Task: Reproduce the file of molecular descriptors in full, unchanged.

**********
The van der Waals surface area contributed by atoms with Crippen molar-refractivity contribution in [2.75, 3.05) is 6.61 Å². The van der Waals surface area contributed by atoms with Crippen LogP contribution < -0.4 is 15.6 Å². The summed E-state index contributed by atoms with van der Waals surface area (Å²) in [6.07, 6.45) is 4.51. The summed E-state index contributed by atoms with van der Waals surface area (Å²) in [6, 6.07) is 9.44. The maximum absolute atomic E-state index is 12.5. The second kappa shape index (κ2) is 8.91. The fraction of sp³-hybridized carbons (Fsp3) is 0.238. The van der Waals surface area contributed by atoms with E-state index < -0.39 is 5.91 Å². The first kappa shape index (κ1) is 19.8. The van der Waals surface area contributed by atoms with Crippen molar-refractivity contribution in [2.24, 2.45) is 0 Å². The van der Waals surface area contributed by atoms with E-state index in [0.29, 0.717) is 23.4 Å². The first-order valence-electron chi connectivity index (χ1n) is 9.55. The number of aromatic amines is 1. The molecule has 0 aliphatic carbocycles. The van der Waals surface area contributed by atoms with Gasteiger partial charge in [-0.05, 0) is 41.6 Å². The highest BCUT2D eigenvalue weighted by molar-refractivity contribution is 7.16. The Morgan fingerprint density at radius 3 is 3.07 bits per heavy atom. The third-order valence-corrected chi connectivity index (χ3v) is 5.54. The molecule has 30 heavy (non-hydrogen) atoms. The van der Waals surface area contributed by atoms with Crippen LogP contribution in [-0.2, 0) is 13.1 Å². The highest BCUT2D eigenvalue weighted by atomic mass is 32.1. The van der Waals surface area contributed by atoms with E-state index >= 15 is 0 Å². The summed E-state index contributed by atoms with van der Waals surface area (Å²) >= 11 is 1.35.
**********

The van der Waals surface area contributed by atoms with Crippen molar-refractivity contribution in [2.75, 3.05) is 6.61 Å². The van der Waals surface area contributed by atoms with Crippen LogP contribution < -0.4 is 15.6 Å². The summed E-state index contributed by atoms with van der Waals surface area (Å²) in [6.07, 6.45) is 4.51. The summed E-state index contributed by atoms with van der Waals surface area (Å²) in [6, 6.07) is 9.44. The maximum absolute atomic E-state index is 12.5. The second kappa shape index (κ2) is 8.91. The fraction of sp³-hybridized carbons (Fsp3) is 0.238. The van der Waals surface area contributed by atoms with E-state index < -0.39 is 5.91 Å². The first kappa shape index (κ1) is 19.8. The van der Waals surface area contributed by atoms with Crippen molar-refractivity contribution in [2.24, 2.45) is 0 Å². The van der Waals surface area contributed by atoms with E-state index in [0.29, 0.717) is 23.4 Å². The first-order valence-electron chi connectivity index (χ1n) is 9.55. The number of aromatic amines is 1. The molecule has 0 aliphatic carbocycles. The van der Waals surface area contributed by atoms with Gasteiger partial charge in [-0.05, 0) is 41.6 Å². The highest BCUT2D eigenvalue weighted by molar-refractivity contribution is 7.16. The Morgan fingerprint density at radius 3 is 3.07 bits per heavy atom. The third-order valence-corrected chi connectivity index (χ3v) is 5.54. The molecule has 30 heavy (non-hydrogen) atoms. The van der Waals surface area contributed by atoms with Crippen LogP contribution in [-0.2, 0) is 13.1 Å². The highest BCUT2D eigenvalue weighted by atomic mass is 32.1. The van der Waals surface area contributed by atoms with E-state index >= 15 is 0 Å². The summed E-state index contributed by atoms with van der Waals surface area (Å²) >= 11 is 1.35.